More fun at the courthouse - and more questions... - Posted by Dan

Posted by Stew(NE) on November 25, 2000 at 19:53:11:

I also invest in foreclosure property. I have been through the entire process and have purchased a property. Everything you stated looks good and it is what occurs in a Deed of Trust situaution. However, I don’t think the owner loses all rights until after the sale. In my tombstones (legal listing in the paper) it always gives the owner the right to make up all payments on the day of the foreclosure. Everyone else bring cash. Here is one pointer, if you want to invest in this area, get to know or find a friend in a title company. You can always pay for a title search (about $50 in my state), but this would add up after a while. If you do at least one property where you buy a policy and you do most of the research at the Registar Office, sometime you can find a sympathic ear in the title company that can double check your work. For example, I did all my research on a property and the Deed of Trust and tombstone had the husband and wife listed as the owners of the property. My friend at the title company check my work and found out that there had been a divorce and the property had been quit-claim to the husband. However, it wasn’t recorded. Guess why? In the divorce settlement, if the spouse didn’t record a quit-claim to the husband after 30 days it automatically becames his. So I didn’t waste time talking to the spouse. Well, my son and I just finished putting a new fence on the deck of the foreclosed property I bought. Renter moves in on Monday with automatic deposit payments.

Here is the URL to a site that focuses specifically on foreclosures

Heppy Thanksgiving to you.

More fun at the courthouse - and more questions… - Posted by Dan

Posted by Dan on November 25, 2000 at 17:40:51:

I was posting a bit ago about going over to the recorder of deeds office across from my work whenever I have the chance to do so. I have discovered two types of documents that I believe the pros look for when investigating foreclosures at any stage. One is called the “trustees sales deed”, which states that a trustee sold a property to the highest bidder after the people (grantors) defaulted on their loan and lost the house. Almost all of the “trustees sales deeds” I have seen ended up specifying the lender as the owner of the property because no one bid on it or didnt bid high enough to cover the outstanding mortgage balance. Then the property is often listed for sale by a realtor. However, I have driven by some that are not listed and are vacant. What do you think is up with these? Is there any feasibility in writing or calling these lenders and offering to buy the house? Most of these lenders that take back the properties are out of state lenders…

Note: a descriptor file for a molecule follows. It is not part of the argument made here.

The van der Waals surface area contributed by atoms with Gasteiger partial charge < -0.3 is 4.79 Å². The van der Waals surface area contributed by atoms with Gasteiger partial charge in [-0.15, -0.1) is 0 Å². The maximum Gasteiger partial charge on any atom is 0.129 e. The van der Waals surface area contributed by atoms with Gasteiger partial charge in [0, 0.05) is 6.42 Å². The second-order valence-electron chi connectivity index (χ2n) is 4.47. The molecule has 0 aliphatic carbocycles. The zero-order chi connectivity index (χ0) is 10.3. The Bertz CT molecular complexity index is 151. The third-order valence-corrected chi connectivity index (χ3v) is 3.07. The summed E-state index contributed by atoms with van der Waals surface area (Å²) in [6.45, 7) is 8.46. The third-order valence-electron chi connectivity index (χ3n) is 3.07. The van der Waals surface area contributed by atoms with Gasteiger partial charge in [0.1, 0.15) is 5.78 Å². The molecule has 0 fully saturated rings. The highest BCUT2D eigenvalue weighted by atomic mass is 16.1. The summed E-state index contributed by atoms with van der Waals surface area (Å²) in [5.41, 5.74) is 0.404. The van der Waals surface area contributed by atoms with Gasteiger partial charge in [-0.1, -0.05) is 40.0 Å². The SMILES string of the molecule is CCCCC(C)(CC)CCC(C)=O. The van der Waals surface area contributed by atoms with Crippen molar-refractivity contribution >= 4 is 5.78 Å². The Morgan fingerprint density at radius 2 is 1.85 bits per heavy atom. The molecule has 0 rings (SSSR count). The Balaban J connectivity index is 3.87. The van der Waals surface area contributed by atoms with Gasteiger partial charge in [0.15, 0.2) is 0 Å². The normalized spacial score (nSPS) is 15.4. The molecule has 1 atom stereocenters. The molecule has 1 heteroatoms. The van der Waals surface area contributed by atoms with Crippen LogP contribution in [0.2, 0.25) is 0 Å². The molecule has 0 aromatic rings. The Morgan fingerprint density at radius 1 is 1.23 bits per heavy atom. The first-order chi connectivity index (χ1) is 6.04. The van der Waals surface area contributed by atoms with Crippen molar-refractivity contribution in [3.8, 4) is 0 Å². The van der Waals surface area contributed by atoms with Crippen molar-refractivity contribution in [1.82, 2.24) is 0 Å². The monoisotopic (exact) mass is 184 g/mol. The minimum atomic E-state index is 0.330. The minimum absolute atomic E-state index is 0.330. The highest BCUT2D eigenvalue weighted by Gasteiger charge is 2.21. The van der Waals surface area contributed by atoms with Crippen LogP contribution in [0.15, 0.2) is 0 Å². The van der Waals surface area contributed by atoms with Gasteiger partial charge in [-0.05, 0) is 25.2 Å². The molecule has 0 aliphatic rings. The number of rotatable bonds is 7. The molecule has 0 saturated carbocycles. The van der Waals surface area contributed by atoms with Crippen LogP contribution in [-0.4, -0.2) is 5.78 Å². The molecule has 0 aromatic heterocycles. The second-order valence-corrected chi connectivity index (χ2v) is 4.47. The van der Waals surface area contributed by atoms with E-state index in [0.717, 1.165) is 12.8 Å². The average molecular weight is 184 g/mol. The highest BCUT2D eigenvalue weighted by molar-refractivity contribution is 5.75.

The other document I have found is called a “request for notice of sale” or something to that effect. This is when (I think) a lender is requesting that notice is being given that the grantees have defaulted and that their property will be sold. I believe that a county appointed trustee is responsible for giving notice that a property is for sale. My question is, is this considered a “pre-foreclosure” property? One where I can easily tell who the owner is and then call or write them and offer them a solution to help them out of their pending foreclosure? I do know that there is a 20 day notice given to property owners that unless they make up their payments then their house will be sold. I am not sure how this fits in here, but maybe some of the pros here can help me. The “request for notice” documents are always signed by someone from whatever lending institution is making the request. I believe what happens here is that after the county receives a “request for notice of sale” from a lender, the county sends out a notice to the property owner that they are in default and that they have 20 days (in my state or county anyway) to respond, and if they dont, then their house is then taken back by the trustee and then a sales date is given and published in a local legal newspaper. I believe that when they dont respond or make the payments within that 20 day period then the owners lose all rights to their property. Can anyone verify this or offer me pointers in this area?
thanks in advance for any responses! Hope everyone had a good Thanksgiving!

Re: More fun at the courthouse - - Posted by dewCO

Posted by dewCO on November 25, 2000 at 20:57:45:

Yes the notice sounds like the start of the “official” foreclosure process. Why don’t you just go to the county office that sends these out and ask them what the procedure is and what the state statutues are???

Also, the lender doesn’t “take the house” until some time after the sale, and also possibly after any redemption period, and then if anyone is still living in it they have to evict them.